The Albino Alligator
by Daniel Wessler Riordan Read author interview March 25, 2013
I tell my wife I’m writing a story about relationships and my wife tells me that every story I write about relationships contains a woman who is awful and a man who is wilting. I’m not sure where they come from, I say. These characters, they write themselves. And she says, That’s nonsense. Take some accountability for your work, you clumsy oaf. And I say, I’ll try.
This conversation gets me thinking about patterns: my subject matter, all sex and death. I think about how I tried to write a story once about my dead mother, but it came out all wrong and it had a dream sequence in it, and I told myself after reading it that dream sequences are for hacks. It’s hack-ish, I thought, thus avoiding dubbing myself a hack in any direct or personal way, which I thought was quite kind of me. Dream sequences are almost as bad as twist endings, I thought. Thankfully, my story had dispensed with twists altogether: my mother remained dead, from the very first page, to the last.
What the story really needs, my thoughts continued, is a metaphor for the protagonist’s pain. Something meant to represent the mother, but indirectly. So it’s not so on the nose. Aliens, perhaps, my thoughts said. Yes, aliens are good metaphors for pain.
The story the way I’d originally written it had an earnestness that I hoped would be tender and resonant. The character wept, so long and so hard that his nose bled. That’s so melodramatic, my thoughts said, on reading it back. You did a terrible job of portraying real life and true feelings. When we read, my thoughts said, we’re looking for truth. Aliens!, my thoughts insisted. Truth!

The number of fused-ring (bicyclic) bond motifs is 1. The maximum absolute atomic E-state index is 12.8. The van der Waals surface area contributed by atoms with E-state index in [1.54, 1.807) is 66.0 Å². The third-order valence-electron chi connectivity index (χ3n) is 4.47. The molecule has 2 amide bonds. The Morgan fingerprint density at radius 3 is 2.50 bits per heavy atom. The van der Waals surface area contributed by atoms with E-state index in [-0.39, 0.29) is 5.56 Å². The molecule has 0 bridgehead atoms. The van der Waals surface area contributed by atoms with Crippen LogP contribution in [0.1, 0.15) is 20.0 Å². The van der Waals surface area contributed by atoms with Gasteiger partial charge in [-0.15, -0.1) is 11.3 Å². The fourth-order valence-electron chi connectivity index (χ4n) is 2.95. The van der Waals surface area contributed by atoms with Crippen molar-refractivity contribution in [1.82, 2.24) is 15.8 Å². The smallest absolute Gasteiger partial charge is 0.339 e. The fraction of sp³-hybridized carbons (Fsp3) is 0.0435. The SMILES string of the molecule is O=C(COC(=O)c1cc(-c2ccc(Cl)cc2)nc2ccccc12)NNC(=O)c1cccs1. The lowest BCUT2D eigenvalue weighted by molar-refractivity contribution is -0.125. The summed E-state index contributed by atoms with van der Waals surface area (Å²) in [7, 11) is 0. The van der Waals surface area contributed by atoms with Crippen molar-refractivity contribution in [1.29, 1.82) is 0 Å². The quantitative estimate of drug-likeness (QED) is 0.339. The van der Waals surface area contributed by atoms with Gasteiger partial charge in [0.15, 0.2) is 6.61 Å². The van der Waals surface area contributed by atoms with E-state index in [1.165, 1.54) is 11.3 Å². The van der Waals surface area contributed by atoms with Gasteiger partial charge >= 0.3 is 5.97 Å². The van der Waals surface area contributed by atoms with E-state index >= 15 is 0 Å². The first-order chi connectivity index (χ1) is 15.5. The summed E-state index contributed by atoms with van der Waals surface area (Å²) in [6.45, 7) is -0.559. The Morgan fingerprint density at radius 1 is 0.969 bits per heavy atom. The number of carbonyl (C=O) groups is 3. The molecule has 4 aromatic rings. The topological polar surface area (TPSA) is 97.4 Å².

Truth is, when my mother died, I did weep. I wept for days and days and weeks on end. But as I considered this, I could feel my thoughts giving me a knowing glance and turning away from me, spitting into the distance somewhere, lighting a cigarette.
Per my thoughts’ advice, I changed the story completely. Still no Aliens, but instead of writing about my mother’s death, I wrote about a time I skinned my knee and my mother picked me up and sat me on the kitchen counter and patched me up and said some soothing words and talked about how life is just a series of skinned knees and how we all have to learn to keep recovering. Poignant.
Dullsville, my thoughts told me. Give it some life. Something unexpected. What if, my thoughts suggested, the mother was standing on, wait for it, a white albino alligator while she patched you up? That would be spot fucking on, my thoughts said. An albino alligator would change everything. Yes, I said aloud. That would change everything.
My wife once asked me why my characters are the way they are and I said, I’m not sure. She reached a long finger from across the room and poked me in the eye to show her annoyance. At 12-feet tall and 10-feet wide, her movement requires the assistance of three wheelchairs that have been taken apart and soldered back together. We have extra-wide doorways. She is woman extended. Daily, she requires twenty-five cheeseburgers, the calories a necessity to keep the machine that is her body moving. Her hair is made of thatched together french fries, an evolutionary convenience. She has a thin light-bulb where her heart should be. She can’t bend over and see it. I don’t have the courage to tell her.